Puerto Rico — a poverty-ridden, crime-infested social welfare state – needs money. And it looks like Paul Ryan and the Republican Congress want to give it to them:
Congress is expected to begin consideration of federal legislation to grant Puerto Rico extraordinary powers to escape a looming debt crisis. The island territory, home to just 3 million people, is faced with a massive $70 billion debt burden.
During negotiations of the omnibus budget deal at the end of 2015, House Republican SpeakerRep. Paul Ryan (R-WI) promised House Democrat LeaderRep. Nancy Pelosi (D-CA) that Congress would consider legislation to grant the Island with bankruptcy protection from its debts. The tentative deadline to begin action was March 31.
The House Natural Resources Committee is drafting a rescue package for Puerto Rico. Hearings on the measure will begin this week. The House conservative Republican Study Committee blasted an early draft of the Puerto Rico legislation, calling it a “bankruptcy-style involuntary restructuring.”
“The discussion draft legislation regarding Puerto Rico’s fiscal situation includes provisions that essentially provide for a federally forced restructuring the island’s debt,”Rep. Bill Flores (R-TX), Chair of the RSC, said in a statement. “This approach is inconsistent with the Republican Study Committee’s position on this issue.”
The island and its supporters in Congress are seeking legislation to grant the territory access to federal bankruptcy courts to unload some of its debt. Currently, Puerto Rico is prohibited from seeking debt relief through bankruptcy.
In February, the RSC took a position against granting Puerto Rico access to bankruptcy courts. “Changing the rules mid-game would be unfair to Puerto Rico’s creditors who entered into these arrangements with agreed upon terms and would delegitimize future transactions,” the RSC position said. “Instead, Congress should consider pro-growth reforms that will spur economic development and investment in Puerto Rico.”
Puerto Rico has many advantages that ought to make the island a beacon for economic growth. Its residents are U.S. citizens, but are not subject to federal income taxes. Unfortunately, the island has been subject to many Congressional-mandated requirements and regulations. It has a bloated public sector and government spending has been exploding.[…]
That’a right. Roughly 3 million people AND $70 BILLION worth of debt. But wait, there’s MORE:
[…] Last week, Puerto Rico started defaulting on at least part of that debt, missing $37 million in payments due, and indicating more missed payments to come.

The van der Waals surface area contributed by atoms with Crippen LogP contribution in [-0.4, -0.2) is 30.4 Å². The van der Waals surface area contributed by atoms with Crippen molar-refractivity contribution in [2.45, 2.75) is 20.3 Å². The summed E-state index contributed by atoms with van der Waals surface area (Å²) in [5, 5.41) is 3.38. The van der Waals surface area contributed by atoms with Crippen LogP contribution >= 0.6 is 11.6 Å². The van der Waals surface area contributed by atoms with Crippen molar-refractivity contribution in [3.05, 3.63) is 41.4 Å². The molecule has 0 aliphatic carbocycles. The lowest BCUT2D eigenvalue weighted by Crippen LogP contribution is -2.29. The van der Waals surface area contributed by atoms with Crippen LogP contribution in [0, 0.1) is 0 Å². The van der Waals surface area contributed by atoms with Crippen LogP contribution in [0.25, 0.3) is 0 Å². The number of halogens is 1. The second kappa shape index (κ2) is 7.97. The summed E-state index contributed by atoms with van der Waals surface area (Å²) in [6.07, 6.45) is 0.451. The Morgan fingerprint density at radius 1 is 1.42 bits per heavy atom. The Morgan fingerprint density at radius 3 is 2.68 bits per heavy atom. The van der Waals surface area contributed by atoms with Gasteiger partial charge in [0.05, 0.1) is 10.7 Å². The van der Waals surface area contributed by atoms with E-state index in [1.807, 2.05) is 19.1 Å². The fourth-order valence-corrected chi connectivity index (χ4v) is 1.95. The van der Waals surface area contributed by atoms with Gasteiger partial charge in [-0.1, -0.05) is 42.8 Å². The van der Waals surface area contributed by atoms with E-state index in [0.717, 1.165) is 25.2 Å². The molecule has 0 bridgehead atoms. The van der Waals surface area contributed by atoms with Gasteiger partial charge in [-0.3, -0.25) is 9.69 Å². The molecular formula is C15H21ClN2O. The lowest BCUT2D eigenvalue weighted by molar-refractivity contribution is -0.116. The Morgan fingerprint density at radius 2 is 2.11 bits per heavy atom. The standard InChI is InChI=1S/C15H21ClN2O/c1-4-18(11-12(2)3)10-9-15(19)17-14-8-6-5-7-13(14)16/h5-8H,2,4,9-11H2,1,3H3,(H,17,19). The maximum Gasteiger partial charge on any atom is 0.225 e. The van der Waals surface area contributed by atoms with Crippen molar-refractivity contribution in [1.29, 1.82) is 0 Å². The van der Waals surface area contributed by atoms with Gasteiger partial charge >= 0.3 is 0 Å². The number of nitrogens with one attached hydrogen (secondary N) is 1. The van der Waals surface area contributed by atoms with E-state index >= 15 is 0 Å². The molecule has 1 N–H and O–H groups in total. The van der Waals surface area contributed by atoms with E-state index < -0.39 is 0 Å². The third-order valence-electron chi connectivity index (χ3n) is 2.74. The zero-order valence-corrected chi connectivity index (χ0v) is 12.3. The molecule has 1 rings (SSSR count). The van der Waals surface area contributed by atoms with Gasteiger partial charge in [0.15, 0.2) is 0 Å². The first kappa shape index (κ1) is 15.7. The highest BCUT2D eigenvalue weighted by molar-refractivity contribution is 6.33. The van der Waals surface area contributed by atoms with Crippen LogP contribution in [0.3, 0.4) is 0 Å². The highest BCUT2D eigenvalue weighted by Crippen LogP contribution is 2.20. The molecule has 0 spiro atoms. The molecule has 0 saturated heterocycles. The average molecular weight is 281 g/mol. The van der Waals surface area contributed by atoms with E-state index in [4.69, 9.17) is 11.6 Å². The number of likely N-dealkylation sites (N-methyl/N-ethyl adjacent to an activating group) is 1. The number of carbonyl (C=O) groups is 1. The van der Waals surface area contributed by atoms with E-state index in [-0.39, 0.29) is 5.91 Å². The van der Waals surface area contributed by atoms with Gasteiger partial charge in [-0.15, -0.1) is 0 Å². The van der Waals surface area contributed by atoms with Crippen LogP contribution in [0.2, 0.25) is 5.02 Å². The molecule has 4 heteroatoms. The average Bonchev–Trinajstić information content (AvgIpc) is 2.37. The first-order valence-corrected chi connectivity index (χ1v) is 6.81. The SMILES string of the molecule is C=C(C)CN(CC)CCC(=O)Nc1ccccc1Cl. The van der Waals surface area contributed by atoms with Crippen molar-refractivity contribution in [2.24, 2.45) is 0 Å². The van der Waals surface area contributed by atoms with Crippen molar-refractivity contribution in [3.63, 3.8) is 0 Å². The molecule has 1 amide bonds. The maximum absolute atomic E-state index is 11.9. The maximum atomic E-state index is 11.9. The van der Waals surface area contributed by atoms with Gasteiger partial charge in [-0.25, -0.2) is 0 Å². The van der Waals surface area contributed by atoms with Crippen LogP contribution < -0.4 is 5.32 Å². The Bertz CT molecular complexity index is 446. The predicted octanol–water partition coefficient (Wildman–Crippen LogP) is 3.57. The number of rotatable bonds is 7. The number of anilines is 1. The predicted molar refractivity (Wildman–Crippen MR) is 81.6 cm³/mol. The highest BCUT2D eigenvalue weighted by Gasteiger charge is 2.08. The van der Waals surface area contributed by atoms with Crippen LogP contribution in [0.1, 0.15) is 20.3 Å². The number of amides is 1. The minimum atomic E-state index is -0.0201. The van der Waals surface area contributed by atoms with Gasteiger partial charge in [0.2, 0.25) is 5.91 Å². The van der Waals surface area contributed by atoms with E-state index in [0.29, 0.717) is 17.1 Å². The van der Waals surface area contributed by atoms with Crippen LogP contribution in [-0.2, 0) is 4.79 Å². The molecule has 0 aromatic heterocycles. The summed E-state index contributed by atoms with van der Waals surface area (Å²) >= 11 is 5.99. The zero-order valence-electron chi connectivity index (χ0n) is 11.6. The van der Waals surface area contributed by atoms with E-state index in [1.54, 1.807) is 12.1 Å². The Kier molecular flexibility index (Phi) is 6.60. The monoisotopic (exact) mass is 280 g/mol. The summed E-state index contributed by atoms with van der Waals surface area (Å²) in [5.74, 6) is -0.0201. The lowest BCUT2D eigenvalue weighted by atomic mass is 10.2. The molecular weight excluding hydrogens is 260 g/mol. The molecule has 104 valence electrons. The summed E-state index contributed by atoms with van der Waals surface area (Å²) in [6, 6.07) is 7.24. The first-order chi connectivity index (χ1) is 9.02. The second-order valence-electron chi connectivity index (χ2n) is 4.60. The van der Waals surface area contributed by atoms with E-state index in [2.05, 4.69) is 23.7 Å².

Not widely enough understood is why this is America’s problem. Puerto Rico is a territory of the United States, governed under American law, including the Constitution, which applies there. Its people are American citizens, free to travel anywhere in the United States. Puerto Rico is to the U.S. what Greece is to the EU.
The root of the problem is Puerto Rico’s economy, which no longer reflects the island’s name. Only 40 percent of the adult population is even in the workforce, with about a third working for the government, paid by the Island’s taxpayers. With 12.5% unemployment, the Island’s population is declining, down 5% in the last 5 years. Those leaving are the most productive professionals, taking their incomes and tax payments with them.
Under U.S. law, cities and towns can file for bankruptcy, but states and territories cannot. Yet, special legislation enacted by Congress in 1984 denied bankruptcy for Puerto Rico’s municipal governments, agencies and bureaus, as well as for the entire Island’s government. Moreover, all of the Island’s government bonds are exempt from U.S. taxation. Counterproductively, these two factors made lending to Puerto Rico’s government at low interest rates intensely attractive for U.S. lenders.
Conservatives and Republicans cannot support a taxpayer bailout of Puerto Rico. That would just reward fiscal profligacy and failure. Such a bailout would become a model for every liberal, overspending city in America to avoid overdue policy reforms and paying back its debt. The politics of the 2008 Wall Street bailouts were murder for Republicans, and they cannot go anywhere near that again.[…]
No joke. There better not be ANYONE with (R-NC) next to their name supporting this.